Foreign Detachment: The Making and Unmaking of Cross-Border Ties Roger Waldinger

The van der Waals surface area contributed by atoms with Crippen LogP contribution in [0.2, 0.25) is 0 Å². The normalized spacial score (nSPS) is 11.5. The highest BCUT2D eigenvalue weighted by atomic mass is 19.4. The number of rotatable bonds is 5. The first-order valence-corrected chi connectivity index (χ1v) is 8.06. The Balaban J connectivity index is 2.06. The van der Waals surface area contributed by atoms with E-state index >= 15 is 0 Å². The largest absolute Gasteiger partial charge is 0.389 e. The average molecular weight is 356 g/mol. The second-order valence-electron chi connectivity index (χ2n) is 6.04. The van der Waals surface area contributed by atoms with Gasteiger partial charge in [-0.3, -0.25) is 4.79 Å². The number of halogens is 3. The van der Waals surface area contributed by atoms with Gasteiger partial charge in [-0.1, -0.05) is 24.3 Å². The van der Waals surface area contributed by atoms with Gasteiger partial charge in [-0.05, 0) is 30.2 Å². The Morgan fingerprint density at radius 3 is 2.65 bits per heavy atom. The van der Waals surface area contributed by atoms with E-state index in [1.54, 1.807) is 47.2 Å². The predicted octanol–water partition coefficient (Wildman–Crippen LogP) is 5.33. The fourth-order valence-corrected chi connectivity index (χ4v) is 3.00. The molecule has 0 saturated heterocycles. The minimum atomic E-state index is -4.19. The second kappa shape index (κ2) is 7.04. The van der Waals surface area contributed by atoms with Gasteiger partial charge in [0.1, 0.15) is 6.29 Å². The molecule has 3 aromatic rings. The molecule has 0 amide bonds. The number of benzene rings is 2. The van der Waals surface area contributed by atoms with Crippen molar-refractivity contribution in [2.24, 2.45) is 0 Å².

The people opting for life in another state are not just immigrants, but also emigrants, retaining ties to people and places left behind. In moving to another country, the migrants pull one society onto the territory of another state, creating a zone of intersocietal convergence, linking “here” and “there.” Still of the sending state, even though no longer in it, the immigrants transplant the home country society onto receiving state ground. In settling down and acquiring competencies that the new environment values and rewards, the migrants gain ever greater capacity to help out relatives and communities left behind. Emigration states, in turn, extend their influence across boundaries to protect nationals and retain their loyalty abroad. Time, however, proves corrosive, as the paradox of international migration kicks in. The migrants find that their own lives, just like the resources that lured them to a foreign land, get confined to the territory on which they have converged. Physical distance yields social separation; the new society proves transformative, making the migrants increasingly different from the people left behind; an increasingly large share of the core familial network changes location, leading the center of social gravity to shift from “there” to “here.” With time, intersocietal divergence becomes the dominant trend, as most immigrants and immigrant offspring become progressively dis-connected, reorienting concerns and commitments to the place where they actually live. Starting out as strangers, the migrants eventually find themselves not just in but also of the receiving state, leaving them estranged from the places where their journey started and the people who remain there.


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